MADISON, Wisconsin – Not all aid is created equal. Skeptics of foreign aid have good reason for being cautious, but all the situation calls for is smarter investment:
Do not give to the middle-man when you can give to the people.
The United States has developed a practice of only funding foreign governments which have demonstrated the will and practice of rooting out corruption. There are still dictators, and it is naïve to think that corruption will ever be fully eradicated, but refusing to give aid to countries with corrupt rulers only harms the impoverished citizens.
The solution is to give funding to proven organizations that place little or no middle-man between the money and those it is meant to help. This takes a lot more research on the part of donors and budget wranglers, but anyone who really wants to make a positive difference in the world will see it as a necessary labor.
Do not send a professional if you can train a local.
Bad aid programs bring in high-earning executives or laborers to organize clean-ups, construct houses and schools, deliver vaccines and antibiotics and run hospitals. This means that a great deal of the aid goes toward paying the abroad U.S. citizens rather than alleviating the problem at hand. And while professionals may be necessary at the onset, they should only stay for as long as it takes to train their replacement. Locals who are invested in their community are much better contenders for improving it; it is likely they only lack funding and training. The locals from a place attracting aid are also in greater need of employment, so spend money on training them to be nurses, midwives, sanitary inspectors, teachers and carpenters.
Local involvement also ensures that the project will continue after the aid workers have gone home. Chances are that if the project cannot be run by the community, it will not last long in the community. When the locals are involved in the planning and management it becomes adopted into the area and is protected when it might otherwise have been resisted.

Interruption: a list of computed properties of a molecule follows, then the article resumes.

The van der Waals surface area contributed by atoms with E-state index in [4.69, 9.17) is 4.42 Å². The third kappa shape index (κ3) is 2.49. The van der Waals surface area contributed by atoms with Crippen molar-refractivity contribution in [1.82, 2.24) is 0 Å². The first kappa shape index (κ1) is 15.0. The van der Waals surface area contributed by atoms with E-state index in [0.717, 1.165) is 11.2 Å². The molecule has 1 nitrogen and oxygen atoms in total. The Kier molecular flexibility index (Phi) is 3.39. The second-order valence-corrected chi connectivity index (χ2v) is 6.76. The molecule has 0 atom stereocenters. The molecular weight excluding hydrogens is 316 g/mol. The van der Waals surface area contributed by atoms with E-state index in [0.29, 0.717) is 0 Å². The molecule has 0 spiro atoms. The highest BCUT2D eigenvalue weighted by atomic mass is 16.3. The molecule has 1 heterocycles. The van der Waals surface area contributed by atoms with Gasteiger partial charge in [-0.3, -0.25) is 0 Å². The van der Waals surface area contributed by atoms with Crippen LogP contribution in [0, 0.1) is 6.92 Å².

Do not send water when you can build a well.
Food aid is a huge demand in poor countries and disaster areas, but when that food comes from the U.S. it can take as long as six months to arrive in the designated region; this method brings business to U.S. markets while it depletes local markets abroad. When food is brought in, the cost of local food goes down, meaning that farmers cannot make a living and cannot afford to feed their families or plant as big a harvest the next year. This creates a vicious cycle that can result in famine in regions capable of growing their own food.
On the other hand, when food is purchased from the community or neighboring regions the local markets flourish and food can be served almost immediately. Even if food does have to be flown in, costs can be greatly reduced by providing land-owners with seeds to plant, breaking the dependency on food aid.
Do not build a school before you have teachers.
Shoving more money at a problem won’t fix it if the execution or foundation is faulty. Schools are a wonderful inspiration for funding, but they’re useless if there are no qualified teachers; Condoms do no good if women can’t get their husbands to wear them; closing down a brothel can’t be called a victory if those women then starve because they cannot find work. Almost every time the problem can be traced back to poverty, and if aid is not directly combating local poverty, then it is not getting to the root of the issue.
It is also important to understand the value of what is being paid for; a church group that builds a school in Ghana is not about building a school. If that were the case, it would be much cheaper to pay locals to build it and mail back a picture. The real purpose of that trip is to encourage further acts of humanity; participants will come back, tell their friends that the experience changed their lives and hopefully embark on a life-long mission to build more schools. It would be nice if that could happen while the locals still got paid, but that is not always the way it works; sometimes aid peters out unless money is spent on demonstrating its significance.
The worst thing that aid can do is create a demand for more aid. Good aid works to eliminate itself, and places power back in the hands of the people it serves. Good aid in an investment in the generations to come, not just the one at hand.